virtual void UnRegister( int ) = 0;
virtual Resource* GetResource( int ) = 0;
};

class Resource {
int ResourceId;
Resource( const Resource& other ); // not allowed
Resource& operator=( const Resource& other ); // not allowed
public:
int GetResourceId() { return ResourceId; }
Resource() {
ResourceId = ResourceManager->Register(this);
}
virtual ~Resource() {
ResourceManager->UnRegister();
}
};





Inherit from Resource, and magically you register yourself with the Resource Manager. And it automatically cleans itself up on destruction.

With this model, copies can be problematic -- so I just blocked them.

This does require that you do the casting from-resource manually. If you have a limited set of classes, implementing a per-type interface isn't that tricky (and can be automated using template-fu).

An easy option would be to create a set of virtual functions in Resource that downcast this, as follows:


class ResourceSubtypeA;
class ResourceSubtypeB;
...
class ResourceSubtypeZ; // use snappier names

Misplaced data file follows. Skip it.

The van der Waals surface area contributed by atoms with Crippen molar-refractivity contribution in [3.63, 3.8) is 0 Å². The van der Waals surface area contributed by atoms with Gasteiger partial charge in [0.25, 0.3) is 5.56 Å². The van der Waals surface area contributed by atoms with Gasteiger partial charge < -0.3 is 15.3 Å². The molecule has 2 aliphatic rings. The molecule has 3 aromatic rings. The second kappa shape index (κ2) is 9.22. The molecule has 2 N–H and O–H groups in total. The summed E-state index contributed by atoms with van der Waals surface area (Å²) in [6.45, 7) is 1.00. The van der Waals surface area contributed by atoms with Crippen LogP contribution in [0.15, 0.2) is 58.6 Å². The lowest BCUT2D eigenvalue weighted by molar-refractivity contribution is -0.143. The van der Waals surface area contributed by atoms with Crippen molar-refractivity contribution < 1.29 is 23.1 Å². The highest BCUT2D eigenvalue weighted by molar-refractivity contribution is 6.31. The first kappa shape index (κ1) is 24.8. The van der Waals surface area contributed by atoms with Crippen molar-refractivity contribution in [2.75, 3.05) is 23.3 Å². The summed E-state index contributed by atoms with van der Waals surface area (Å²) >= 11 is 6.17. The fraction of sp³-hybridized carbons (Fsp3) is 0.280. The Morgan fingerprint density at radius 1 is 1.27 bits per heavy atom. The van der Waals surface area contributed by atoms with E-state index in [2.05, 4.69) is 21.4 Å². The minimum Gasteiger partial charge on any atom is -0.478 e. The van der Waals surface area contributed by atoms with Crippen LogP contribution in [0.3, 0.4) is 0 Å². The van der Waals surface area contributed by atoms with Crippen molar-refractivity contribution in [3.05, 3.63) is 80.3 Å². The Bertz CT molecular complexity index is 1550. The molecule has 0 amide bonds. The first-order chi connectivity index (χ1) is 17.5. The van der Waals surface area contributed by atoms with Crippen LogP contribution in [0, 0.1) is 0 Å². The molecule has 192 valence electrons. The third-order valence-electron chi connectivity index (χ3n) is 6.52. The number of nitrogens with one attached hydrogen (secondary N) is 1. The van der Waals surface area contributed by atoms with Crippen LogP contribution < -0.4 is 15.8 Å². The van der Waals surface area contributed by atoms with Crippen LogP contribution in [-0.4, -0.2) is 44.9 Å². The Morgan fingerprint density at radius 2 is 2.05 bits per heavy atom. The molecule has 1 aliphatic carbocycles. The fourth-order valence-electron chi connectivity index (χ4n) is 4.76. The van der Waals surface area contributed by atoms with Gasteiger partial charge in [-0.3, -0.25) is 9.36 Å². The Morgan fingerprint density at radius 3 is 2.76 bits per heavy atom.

class Resource {
...
public:
// syntactic sugar:
template<typename Subtype>
Subtype* downcast() {
Subtype* tmp = 0;
downcast(&tmp);
return tmp;
}
template<typename Subtype>
Subtype const* downcast() const {
Subtype* tmp = 0;
downcast(&tmp);
return tmp;
}
private:
virtual bool downcast( ResourceSubtypeA** ) { return false; }
virtual bool downcast( ResourceSubtypeA const** ) const { return false; }
...
virtual bool downcast( ResourceSubtypeZ** ) { return false; }
virtual bool downcast( ResourceSubtypeZ const** ) const { return false; }
public:
template<typename Subtype>
static Subtype* FromId( int id ) {
ResourceManager* rm = GetResourceManager();
assert(rm);
if (!rm) return NULL;
Resource* resource = rm->GetResource( id );
if (!resource) return NULL;
return resource->downcast<Subtype>();